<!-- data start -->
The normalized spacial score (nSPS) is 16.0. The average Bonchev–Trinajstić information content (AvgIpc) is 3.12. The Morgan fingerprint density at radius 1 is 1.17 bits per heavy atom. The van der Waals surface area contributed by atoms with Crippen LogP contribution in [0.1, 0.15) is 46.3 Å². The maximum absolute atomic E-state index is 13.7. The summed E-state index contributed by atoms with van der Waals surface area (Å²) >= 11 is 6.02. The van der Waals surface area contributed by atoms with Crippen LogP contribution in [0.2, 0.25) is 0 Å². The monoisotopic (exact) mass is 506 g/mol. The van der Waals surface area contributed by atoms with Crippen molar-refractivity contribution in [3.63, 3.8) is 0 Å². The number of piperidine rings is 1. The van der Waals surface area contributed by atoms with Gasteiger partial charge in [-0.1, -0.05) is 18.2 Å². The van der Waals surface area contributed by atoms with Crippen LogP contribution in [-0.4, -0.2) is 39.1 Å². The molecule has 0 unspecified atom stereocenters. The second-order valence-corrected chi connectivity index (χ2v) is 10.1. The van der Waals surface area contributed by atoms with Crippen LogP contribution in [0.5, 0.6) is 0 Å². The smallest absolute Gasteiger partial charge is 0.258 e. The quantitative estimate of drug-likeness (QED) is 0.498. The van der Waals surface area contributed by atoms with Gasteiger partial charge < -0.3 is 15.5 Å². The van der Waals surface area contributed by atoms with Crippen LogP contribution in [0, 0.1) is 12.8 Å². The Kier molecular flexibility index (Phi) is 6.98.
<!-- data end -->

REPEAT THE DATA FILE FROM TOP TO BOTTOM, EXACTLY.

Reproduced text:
The normalized spacial score (nSPS) is 16.0. The average Bonchev–Trinajstić information content (AvgIpc) is 3.12. The Morgan fingerprint density at radius 1 is 1.17 bits per heavy atom. The van der Waals surface area contributed by atoms with Crippen LogP contribution in [0.1, 0.15) is 46.3 Å². The maximum absolute atomic E-state index is 13.7. The summed E-state index contributed by atoms with van der Waals surface area (Å²) >= 11 is 6.02. The van der Waals surface area contributed by atoms with Crippen LogP contribution in [0.2, 0.25) is 0 Å². The monoisotopic (exact) mass is 506 g/mol. The van der Waals surface area contributed by atoms with Crippen molar-refractivity contribution in [3.63, 3.8) is 0 Å². The number of piperidine rings is 1. The van der Waals surface area contributed by atoms with Gasteiger partial charge in [-0.1, -0.05) is 18.2 Å². The van der Waals surface area contributed by atoms with Crippen LogP contribution in [-0.4, -0.2) is 39.1 Å². The molecule has 0 unspecified atom stereocenters. The second-order valence-corrected chi connectivity index (χ2v) is 10.1. The van der Waals surface area contributed by atoms with Crippen LogP contribution in [0.5, 0.6) is 0 Å². The smallest absolute Gasteiger partial charge is 0.258 e. The quantitative estimate of drug-likeness (QED) is 0.498. The van der Waals surface area contributed by atoms with Gasteiger partial charge < -0.3 is 15.5 Å². The van der Waals surface area contributed by atoms with Crippen LogP contribution in [0, 0.1) is 12.8 Å². The Kier molecular flexibility index (Phi) is 6.98.